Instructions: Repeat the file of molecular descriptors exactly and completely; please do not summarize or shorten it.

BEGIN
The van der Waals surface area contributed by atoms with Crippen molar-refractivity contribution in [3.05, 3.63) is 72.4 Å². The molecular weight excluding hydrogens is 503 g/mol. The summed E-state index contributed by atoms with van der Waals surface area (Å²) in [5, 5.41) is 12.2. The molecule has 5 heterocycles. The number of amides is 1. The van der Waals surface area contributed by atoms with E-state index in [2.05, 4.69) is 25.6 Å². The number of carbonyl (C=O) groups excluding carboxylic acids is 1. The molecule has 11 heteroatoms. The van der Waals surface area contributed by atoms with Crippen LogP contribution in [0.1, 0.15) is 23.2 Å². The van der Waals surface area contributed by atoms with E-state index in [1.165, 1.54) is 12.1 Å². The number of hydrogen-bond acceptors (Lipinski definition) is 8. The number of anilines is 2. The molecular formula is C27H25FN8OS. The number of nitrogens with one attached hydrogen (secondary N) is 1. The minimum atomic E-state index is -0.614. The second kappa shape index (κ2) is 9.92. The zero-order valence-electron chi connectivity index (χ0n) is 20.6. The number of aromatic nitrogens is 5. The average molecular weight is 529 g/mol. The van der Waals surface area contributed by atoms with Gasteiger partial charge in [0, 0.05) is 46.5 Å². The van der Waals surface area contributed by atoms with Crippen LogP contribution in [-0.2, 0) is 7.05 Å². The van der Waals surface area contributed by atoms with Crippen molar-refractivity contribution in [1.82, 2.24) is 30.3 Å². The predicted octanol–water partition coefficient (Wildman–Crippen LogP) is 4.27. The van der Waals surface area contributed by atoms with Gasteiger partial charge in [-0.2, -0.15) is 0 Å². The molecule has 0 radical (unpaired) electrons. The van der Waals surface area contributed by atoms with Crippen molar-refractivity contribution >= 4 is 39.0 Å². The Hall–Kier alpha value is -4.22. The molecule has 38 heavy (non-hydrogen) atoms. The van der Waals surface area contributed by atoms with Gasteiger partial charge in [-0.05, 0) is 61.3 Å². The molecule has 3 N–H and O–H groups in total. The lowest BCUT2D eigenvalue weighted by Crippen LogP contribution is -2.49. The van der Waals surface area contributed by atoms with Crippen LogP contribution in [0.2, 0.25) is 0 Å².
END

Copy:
The van der Waals surface area contributed by atoms with Crippen molar-refractivity contribution in [3.05, 3.63) is 72.4 Å². The molecular weight excluding hydrogens is 503 g/mol. The summed E-state index contributed by atoms with van der Waals surface area (Å²) in [5, 5.41) is 12.2. The molecule has 5 heterocycles. The number of amides is 1. The van der Waals surface area contributed by atoms with E-state index in [2.05, 4.69) is 25.6 Å². The number of carbonyl (C=O) groups excluding carboxylic acids is 1. The molecule has 11 heteroatoms. The van der Waals surface area contributed by atoms with Crippen LogP contribution in [0.1, 0.15) is 23.2 Å². The van der Waals surface area contributed by atoms with E-state index in [1.165, 1.54) is 12.1 Å². The number of hydrogen-bond acceptors (Lipinski definition) is 8. The number of anilines is 2. The molecular formula is C27H25FN8OS. The number of nitrogens with one attached hydrogen (secondary N) is 1. The minimum atomic E-state index is -0.614. The second kappa shape index (κ2) is 9.92. The zero-order valence-electron chi connectivity index (χ0n) is 20.6. The number of aromatic nitrogens is 5. The average molecular weight is 529 g/mol. The van der Waals surface area contributed by atoms with Gasteiger partial charge in [0, 0.05) is 46.5 Å². The van der Waals surface area contributed by atoms with Crippen LogP contribution in [-0.2, 0) is 7.05 Å². The van der Waals surface area contributed by atoms with Crippen molar-refractivity contribution in [1.82, 2.24) is 30.3 Å². The predicted octanol–water partition coefficient (Wildman–Crippen LogP) is 4.27. The van der Waals surface area contributed by atoms with Gasteiger partial charge in [-0.2, -0.15) is 0 Å². The molecule has 0 radical (unpaired) electrons. The van der Waals surface area contributed by atoms with Crippen molar-refractivity contribution >= 4 is 39.0 Å². The Hall–Kier alpha value is -4.22. The molecule has 38 heavy (non-hydrogen) atoms. The van der Waals surface area contributed by atoms with Gasteiger partial charge in [-0.05, 0) is 61.3 Å². The molecule has 3 N–H and O–H groups in total. The lowest BCUT2D eigenvalue weighted by Crippen LogP contribution is -2.49. The van der Waals surface area contributed by atoms with Crippen LogP contribution in [0.2, 0.25) is 0 Å².